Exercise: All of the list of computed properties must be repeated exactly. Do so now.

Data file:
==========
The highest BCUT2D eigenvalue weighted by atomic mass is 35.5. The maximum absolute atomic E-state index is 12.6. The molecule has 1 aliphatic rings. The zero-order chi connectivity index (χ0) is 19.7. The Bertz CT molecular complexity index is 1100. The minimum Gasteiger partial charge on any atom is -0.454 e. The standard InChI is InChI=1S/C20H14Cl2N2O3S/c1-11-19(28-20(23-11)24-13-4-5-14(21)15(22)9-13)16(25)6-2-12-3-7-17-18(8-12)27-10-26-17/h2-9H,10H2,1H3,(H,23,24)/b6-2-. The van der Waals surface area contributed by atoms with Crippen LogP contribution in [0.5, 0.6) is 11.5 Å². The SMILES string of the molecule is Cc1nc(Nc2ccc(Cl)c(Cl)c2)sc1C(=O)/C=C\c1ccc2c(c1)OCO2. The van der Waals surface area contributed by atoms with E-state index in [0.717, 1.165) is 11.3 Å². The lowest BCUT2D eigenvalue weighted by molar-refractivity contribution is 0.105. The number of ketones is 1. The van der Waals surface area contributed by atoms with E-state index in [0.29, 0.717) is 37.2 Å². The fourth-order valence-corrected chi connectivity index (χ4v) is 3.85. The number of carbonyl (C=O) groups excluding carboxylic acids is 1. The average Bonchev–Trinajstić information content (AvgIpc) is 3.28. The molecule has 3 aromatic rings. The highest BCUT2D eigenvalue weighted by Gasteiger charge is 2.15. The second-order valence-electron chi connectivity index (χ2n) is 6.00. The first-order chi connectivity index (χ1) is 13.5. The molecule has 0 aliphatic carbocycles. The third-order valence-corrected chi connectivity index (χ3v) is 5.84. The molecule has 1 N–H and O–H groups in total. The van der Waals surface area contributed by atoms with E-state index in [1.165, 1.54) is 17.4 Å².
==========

The highest BCUT2D eigenvalue weighted by atomic mass is 35.5. The maximum absolute atomic E-state index is 12.6. The molecule has 1 aliphatic rings. The zero-order chi connectivity index (χ0) is 19.7. The Bertz CT molecular complexity index is 1100. The minimum Gasteiger partial charge on any atom is -0.454 e. The standard InChI is InChI=1S/C20H14Cl2N2O3S/c1-11-19(28-20(23-11)24-13-4-5-14(21)15(22)9-13)16(25)6-2-12-3-7-17-18(8-12)27-10-26-17/h2-9H,10H2,1H3,(H,23,24)/b6-2-. The van der Waals surface area contributed by atoms with Crippen LogP contribution in [0.5, 0.6) is 11.5 Å². The SMILES string of the molecule is Cc1nc(Nc2ccc(Cl)c(Cl)c2)sc1C(=O)/C=C\c1ccc2c(c1)OCO2. The van der Waals surface area contributed by atoms with E-state index in [0.717, 1.165) is 11.3 Å². The lowest BCUT2D eigenvalue weighted by molar-refractivity contribution is 0.105. The number of ketones is 1. The van der Waals surface area contributed by atoms with E-state index in [0.29, 0.717) is 37.2 Å². The fourth-order valence-corrected chi connectivity index (χ4v) is 3.85. The number of carbonyl (C=O) groups excluding carboxylic acids is 1. The average Bonchev–Trinajstić information content (AvgIpc) is 3.28. The molecule has 3 aromatic rings. The highest BCUT2D eigenvalue weighted by Gasteiger charge is 2.15. The second-order valence-electron chi connectivity index (χ2n) is 6.00. The first-order chi connectivity index (χ1) is 13.5. The molecule has 0 aliphatic carbocycles. The third-order valence-corrected chi connectivity index (χ3v) is 5.84. The molecule has 1 N–H and O–H groups in total. The van der Waals surface area contributed by atoms with E-state index in [1.165, 1.54) is 17.4 Å².